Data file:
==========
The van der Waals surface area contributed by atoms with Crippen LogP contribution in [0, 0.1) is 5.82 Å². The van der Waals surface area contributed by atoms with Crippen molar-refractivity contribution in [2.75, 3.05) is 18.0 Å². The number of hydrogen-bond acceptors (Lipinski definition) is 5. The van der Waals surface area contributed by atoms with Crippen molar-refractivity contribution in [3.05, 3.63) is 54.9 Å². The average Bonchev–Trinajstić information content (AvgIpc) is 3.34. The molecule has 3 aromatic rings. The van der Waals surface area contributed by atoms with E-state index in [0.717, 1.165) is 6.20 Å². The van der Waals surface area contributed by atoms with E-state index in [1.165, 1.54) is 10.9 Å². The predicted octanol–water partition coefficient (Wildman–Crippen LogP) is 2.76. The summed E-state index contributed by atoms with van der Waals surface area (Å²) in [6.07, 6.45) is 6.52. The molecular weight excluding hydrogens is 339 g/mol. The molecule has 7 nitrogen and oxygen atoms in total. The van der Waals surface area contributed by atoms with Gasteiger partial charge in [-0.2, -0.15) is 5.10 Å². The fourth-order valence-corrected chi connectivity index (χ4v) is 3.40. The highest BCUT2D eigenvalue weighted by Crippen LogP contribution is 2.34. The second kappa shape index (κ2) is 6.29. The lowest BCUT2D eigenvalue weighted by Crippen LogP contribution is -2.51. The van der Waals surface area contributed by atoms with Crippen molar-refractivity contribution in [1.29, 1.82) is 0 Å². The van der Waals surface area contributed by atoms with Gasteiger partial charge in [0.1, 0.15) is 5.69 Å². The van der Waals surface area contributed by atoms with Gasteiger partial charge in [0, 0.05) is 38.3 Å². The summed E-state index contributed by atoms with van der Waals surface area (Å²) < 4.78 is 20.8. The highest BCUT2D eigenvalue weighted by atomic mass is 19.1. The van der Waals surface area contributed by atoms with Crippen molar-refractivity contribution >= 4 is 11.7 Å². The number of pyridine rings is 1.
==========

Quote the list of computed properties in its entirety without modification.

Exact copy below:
The van der Waals surface area contributed by atoms with Crippen LogP contribution in [0, 0.1) is 5.82 Å². The van der Waals surface area contributed by atoms with Crippen molar-refractivity contribution in [2.75, 3.05) is 18.0 Å². The number of hydrogen-bond acceptors (Lipinski definition) is 5. The van der Waals surface area contributed by atoms with Crippen molar-refractivity contribution in [3.05, 3.63) is 54.9 Å². The average Bonchev–Trinajstić information content (AvgIpc) is 3.34. The molecule has 3 aromatic rings. The van der Waals surface area contributed by atoms with E-state index in [0.717, 1.165) is 6.20 Å². The van der Waals surface area contributed by atoms with E-state index in [1.165, 1.54) is 10.9 Å². The predicted octanol–water partition coefficient (Wildman–Crippen LogP) is 2.76. The summed E-state index contributed by atoms with van der Waals surface area (Å²) in [6.07, 6.45) is 6.52. The molecular weight excluding hydrogens is 339 g/mol. The molecule has 7 nitrogen and oxygen atoms in total. The van der Waals surface area contributed by atoms with Gasteiger partial charge in [-0.2, -0.15) is 5.10 Å². The fourth-order valence-corrected chi connectivity index (χ4v) is 3.40. The highest BCUT2D eigenvalue weighted by Crippen LogP contribution is 2.34. The second kappa shape index (κ2) is 6.29. The lowest BCUT2D eigenvalue weighted by Crippen LogP contribution is -2.51. The van der Waals surface area contributed by atoms with Crippen molar-refractivity contribution in [1.29, 1.82) is 0 Å². The van der Waals surface area contributed by atoms with Gasteiger partial charge in [0.1, 0.15) is 5.69 Å². The van der Waals surface area contributed by atoms with Gasteiger partial charge in [0, 0.05) is 38.3 Å². The summed E-state index contributed by atoms with van der Waals surface area (Å²) < 4.78 is 20.8. The highest BCUT2D eigenvalue weighted by atomic mass is 19.1. The van der Waals surface area contributed by atoms with Crippen molar-refractivity contribution >= 4 is 11.7 Å². The number of pyridine rings is 1.